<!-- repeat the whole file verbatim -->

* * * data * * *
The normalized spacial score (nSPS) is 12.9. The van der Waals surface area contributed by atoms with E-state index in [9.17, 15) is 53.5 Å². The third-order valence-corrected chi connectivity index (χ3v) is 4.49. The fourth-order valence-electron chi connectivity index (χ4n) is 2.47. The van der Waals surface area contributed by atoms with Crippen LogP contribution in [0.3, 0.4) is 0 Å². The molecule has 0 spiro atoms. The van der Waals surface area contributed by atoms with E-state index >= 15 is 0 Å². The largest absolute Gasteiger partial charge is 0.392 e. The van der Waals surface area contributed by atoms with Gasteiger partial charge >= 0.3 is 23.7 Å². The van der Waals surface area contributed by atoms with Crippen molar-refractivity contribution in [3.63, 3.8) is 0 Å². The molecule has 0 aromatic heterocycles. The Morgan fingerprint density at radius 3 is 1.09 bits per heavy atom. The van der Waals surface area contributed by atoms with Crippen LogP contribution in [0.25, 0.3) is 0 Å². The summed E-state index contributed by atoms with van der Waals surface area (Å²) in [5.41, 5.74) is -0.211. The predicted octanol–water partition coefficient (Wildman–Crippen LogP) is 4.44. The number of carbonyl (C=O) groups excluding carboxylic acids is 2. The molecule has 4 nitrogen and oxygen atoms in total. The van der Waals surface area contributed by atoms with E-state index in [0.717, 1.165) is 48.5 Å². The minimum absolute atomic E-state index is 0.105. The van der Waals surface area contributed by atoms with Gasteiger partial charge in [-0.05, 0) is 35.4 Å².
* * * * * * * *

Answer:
The normalized spacial score (nSPS) is 12.9. The van der Waals surface area contributed by atoms with E-state index in [9.17, 15) is 53.5 Å². The third-order valence-corrected chi connectivity index (χ3v) is 4.49. The fourth-order valence-electron chi connectivity index (χ4n) is 2.47. The van der Waals surface area contributed by atoms with Crippen LogP contribution in [0.3, 0.4) is 0 Å². The molecule has 0 spiro atoms. The van der Waals surface area contributed by atoms with E-state index >= 15 is 0 Å². The largest absolute Gasteiger partial charge is 0.392 e. The van der Waals surface area contributed by atoms with Gasteiger partial charge >= 0.3 is 23.7 Å². The van der Waals surface area contributed by atoms with Crippen molar-refractivity contribution in [3.63, 3.8) is 0 Å². The molecule has 0 aromatic heterocycles. The Morgan fingerprint density at radius 3 is 1.09 bits per heavy atom. The van der Waals surface area contributed by atoms with Crippen LogP contribution in [0.25, 0.3) is 0 Å². The summed E-state index contributed by atoms with van der Waals surface area (Å²) in [5.41, 5.74) is -0.211. The predicted octanol–water partition coefficient (Wildman–Crippen LogP) is 4.44. The number of carbonyl (C=O) groups excluding carboxylic acids is 2. The molecule has 4 nitrogen and oxygen atoms in total. The van der Waals surface area contributed by atoms with E-state index in [0.717, 1.165) is 48.5 Å². The minimum absolute atomic E-state index is 0.105. The van der Waals surface area contributed by atoms with Gasteiger partial charge in [-0.05, 0) is 35.4 Å².